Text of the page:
As we wait for Advent to ends so Christmas can begin…we wait with hopeful expectation and peace knowing and believing God became incarnate in the baby Jesus, whose name in Hebrew means “Salvation.”
Although we are weary and worn down, we can rejoice because God’s salvation is with us and in us. We can rejoice because God has heard our cries and has come to us. We can rejoice because God gets us, and still loves us in spite of ourselves.
And so, it is here in God’s house, true peace does not allude us. But instead embraces us, heals us, and fills us. No matter who you are or where you are, God is there for you. So come as you are and let us worship our loving God together.
For most of the week, I had this earworm stuck in my head. Perhaps this has happened to you; a particular line in a song just keeps looping over and over again. I recently learned you can trick your mind to forget the loop by counting backwards from 100. I’ve also learned that earworms are not always accidental. Sometimes God’s uses them to get our attention.
Advent is a time we wait for the birth of Prince of Peace, in a world that worn down by war and violence. Families and communities are divided over ridiculous things. The lack of unity and harmony in government has stalled progress. The stress of all this is not very good for our physical, mental, or spiritual well-being.
We wait for Christ to come because we need peace more than ever. But we need more than just a veneer of calm and tranquility, or the absence of war and strife. We need the kind of peace portrayed in this psalm. A peace that comes not from humans but from heaven.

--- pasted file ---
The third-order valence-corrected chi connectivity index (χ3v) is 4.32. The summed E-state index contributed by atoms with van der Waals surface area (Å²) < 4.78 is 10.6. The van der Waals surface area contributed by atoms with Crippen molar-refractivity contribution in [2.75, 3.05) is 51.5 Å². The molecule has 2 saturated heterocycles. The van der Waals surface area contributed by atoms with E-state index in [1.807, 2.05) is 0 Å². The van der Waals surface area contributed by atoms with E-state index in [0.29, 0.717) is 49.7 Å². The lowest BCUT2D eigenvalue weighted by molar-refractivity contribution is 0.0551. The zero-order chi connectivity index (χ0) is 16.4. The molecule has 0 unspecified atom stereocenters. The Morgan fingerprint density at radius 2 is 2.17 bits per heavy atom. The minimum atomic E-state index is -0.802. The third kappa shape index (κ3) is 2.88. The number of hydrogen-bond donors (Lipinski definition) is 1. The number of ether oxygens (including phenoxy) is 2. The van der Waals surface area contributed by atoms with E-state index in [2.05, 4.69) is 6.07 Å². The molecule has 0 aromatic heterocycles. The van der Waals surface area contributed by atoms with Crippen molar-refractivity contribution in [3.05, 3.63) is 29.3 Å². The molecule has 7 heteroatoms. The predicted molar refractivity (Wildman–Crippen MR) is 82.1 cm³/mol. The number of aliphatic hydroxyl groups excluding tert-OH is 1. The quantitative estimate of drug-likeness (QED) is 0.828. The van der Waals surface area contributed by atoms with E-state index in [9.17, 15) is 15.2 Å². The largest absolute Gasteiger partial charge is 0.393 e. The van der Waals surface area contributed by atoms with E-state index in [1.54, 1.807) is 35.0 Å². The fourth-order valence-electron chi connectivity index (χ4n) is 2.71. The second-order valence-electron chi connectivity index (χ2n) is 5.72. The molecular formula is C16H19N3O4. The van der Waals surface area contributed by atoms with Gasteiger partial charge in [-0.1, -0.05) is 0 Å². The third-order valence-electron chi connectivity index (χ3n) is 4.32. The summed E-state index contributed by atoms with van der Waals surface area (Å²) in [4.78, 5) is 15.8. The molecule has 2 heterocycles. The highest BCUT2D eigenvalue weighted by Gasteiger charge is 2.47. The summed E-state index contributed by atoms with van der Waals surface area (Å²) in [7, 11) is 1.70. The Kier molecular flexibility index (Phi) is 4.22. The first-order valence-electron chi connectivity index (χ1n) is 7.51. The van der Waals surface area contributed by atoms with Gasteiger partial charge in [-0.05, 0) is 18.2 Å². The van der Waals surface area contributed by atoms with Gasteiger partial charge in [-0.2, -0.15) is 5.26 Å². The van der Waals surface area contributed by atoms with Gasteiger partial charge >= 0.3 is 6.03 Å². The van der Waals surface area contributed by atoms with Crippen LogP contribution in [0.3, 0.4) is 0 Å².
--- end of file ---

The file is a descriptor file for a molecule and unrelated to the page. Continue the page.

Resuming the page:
This passage uses the Hebrew word, shalom, which it’s often translated as peace. But in actuality the word is better understood as “wholeness” and “completion.” It often signifies connectedness, righteousness, and justice to name a few. Which is why when we see the word Shalom in scripture, it’s always connected to God. Therefore, to possess God’s shalom or be in the presence of it, is to be made whole or complete with the very essence of God.
Over time, shalom has become a way of blessing someone you meet or send off. But according to this psalm, it’s more than a blessing or a balm to soothe our spirit. In fact, God’s shalom is our salvation. It is the very thing that redeems and restores back to God’s steadfast love.
If you were brought up like me, you might have been taught a different version of salvation. One that requires payment to God because of our sinful nature. And in some Christian circles the only way we can receive it is by believing the right things. If your belief is wrong, well then be very afraid.
While there passages in the bible that describe Jesus as the atoning sacrifice for our sins, this psalm tells us that God’s forgiveness predates Jesus’ work on the cross by a few hundred years. It begins with the declaration that God has already forgiven our past transgressions.
Moreover, it describes salvation, not as a blood sacrifice, but as God’s glory taking up residency in the world. The vision we’re given is not hellfire-and-brimstone, but the glorious indwelling of God’s love, faithfulness, peace, and righteousness upon the earth.
This tells me God came not to “save us” from our sin but to bring salvation to “make us” whole and complete; to give us shalom so we have no need to ever sin again.
Better still, we don’t get this kind of peace as a reward for reciting the right doctrine or creed, God gives this as a loving gift to anyone and everyone who turn their heart back to God.
Like I’ve said before, when our hearts are focused on God then our actions can’t help but do what God wants us to do. And what is that? According to scripture, it’s “to seek justice, love kindness, and walk humbly with our God” (Micah 6:8).
So, this raises a thorny the question. If salvation isn’t about our brokenness and sin, then where does Christ fall into this picture? After all, tis the season to make him front and center, right?